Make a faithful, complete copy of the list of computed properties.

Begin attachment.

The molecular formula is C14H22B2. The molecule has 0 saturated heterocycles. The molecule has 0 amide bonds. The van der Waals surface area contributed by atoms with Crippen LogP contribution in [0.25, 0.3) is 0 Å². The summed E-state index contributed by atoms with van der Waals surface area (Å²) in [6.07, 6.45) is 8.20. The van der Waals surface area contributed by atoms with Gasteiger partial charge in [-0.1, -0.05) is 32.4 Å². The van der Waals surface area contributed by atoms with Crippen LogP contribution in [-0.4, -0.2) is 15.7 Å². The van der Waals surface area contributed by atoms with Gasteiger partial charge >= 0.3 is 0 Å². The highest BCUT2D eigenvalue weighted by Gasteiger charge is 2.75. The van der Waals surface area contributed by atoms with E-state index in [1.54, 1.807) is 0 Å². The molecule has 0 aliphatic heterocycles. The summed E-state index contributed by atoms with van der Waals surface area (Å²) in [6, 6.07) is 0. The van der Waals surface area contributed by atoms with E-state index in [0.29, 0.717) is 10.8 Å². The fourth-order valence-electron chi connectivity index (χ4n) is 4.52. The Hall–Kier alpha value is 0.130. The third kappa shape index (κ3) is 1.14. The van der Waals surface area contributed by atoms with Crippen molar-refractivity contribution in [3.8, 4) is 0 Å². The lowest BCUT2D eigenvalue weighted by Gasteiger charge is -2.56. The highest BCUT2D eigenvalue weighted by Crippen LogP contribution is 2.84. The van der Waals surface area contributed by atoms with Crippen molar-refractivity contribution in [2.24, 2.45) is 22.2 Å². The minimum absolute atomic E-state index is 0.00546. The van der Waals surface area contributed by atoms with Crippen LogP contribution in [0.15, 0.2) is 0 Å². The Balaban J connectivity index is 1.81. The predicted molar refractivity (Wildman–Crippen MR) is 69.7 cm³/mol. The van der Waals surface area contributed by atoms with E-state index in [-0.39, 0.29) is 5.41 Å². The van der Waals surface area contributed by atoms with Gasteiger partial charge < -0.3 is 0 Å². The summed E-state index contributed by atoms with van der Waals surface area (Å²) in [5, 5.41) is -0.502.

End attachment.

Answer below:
The molecular formula is C14H22B2. The molecule has 0 saturated heterocycles. The molecule has 0 amide bonds. The van der Waals surface area contributed by atoms with Crippen LogP contribution in [0.25, 0.3) is 0 Å². The summed E-state index contributed by atoms with van der Waals surface area (Å²) in [6.07, 6.45) is 8.20. The van der Waals surface area contributed by atoms with Gasteiger partial charge in [-0.1, -0.05) is 32.4 Å². The van der Waals surface area contributed by atoms with Crippen LogP contribution in [-0.4, -0.2) is 15.7 Å². The van der Waals surface area contributed by atoms with Gasteiger partial charge >= 0.3 is 0 Å². The highest BCUT2D eigenvalue weighted by Gasteiger charge is 2.75. The van der Waals surface area contributed by atoms with E-state index in [1.54, 1.807) is 0 Å². The molecule has 0 aliphatic heterocycles. The summed E-state index contributed by atoms with van der Waals surface area (Å²) in [6, 6.07) is 0. The van der Waals surface area contributed by atoms with E-state index in [0.29, 0.717) is 10.8 Å². The fourth-order valence-electron chi connectivity index (χ4n) is 4.52. The Hall–Kier alpha value is 0.130. The third kappa shape index (κ3) is 1.14. The van der Waals surface area contributed by atoms with Crippen molar-refractivity contribution in [3.8, 4) is 0 Å². The lowest BCUT2D eigenvalue weighted by Gasteiger charge is -2.56. The highest BCUT2D eigenvalue weighted by Crippen LogP contribution is 2.84. The van der Waals surface area contributed by atoms with Crippen molar-refractivity contribution in [2.24, 2.45) is 22.2 Å². The minimum absolute atomic E-state index is 0.00546. The van der Waals surface area contributed by atoms with Crippen LogP contribution in [0.15, 0.2) is 0 Å². The Balaban J connectivity index is 1.81. The predicted molar refractivity (Wildman–Crippen MR) is 69.7 cm³/mol. The van der Waals surface area contributed by atoms with E-state index in [-0.39, 0.29) is 5.41 Å². The van der Waals surface area contributed by atoms with Gasteiger partial charge < -0.3 is 0 Å². The summed E-state index contributed by atoms with van der Waals surface area (Å²) in [5, 5.41) is -0.502.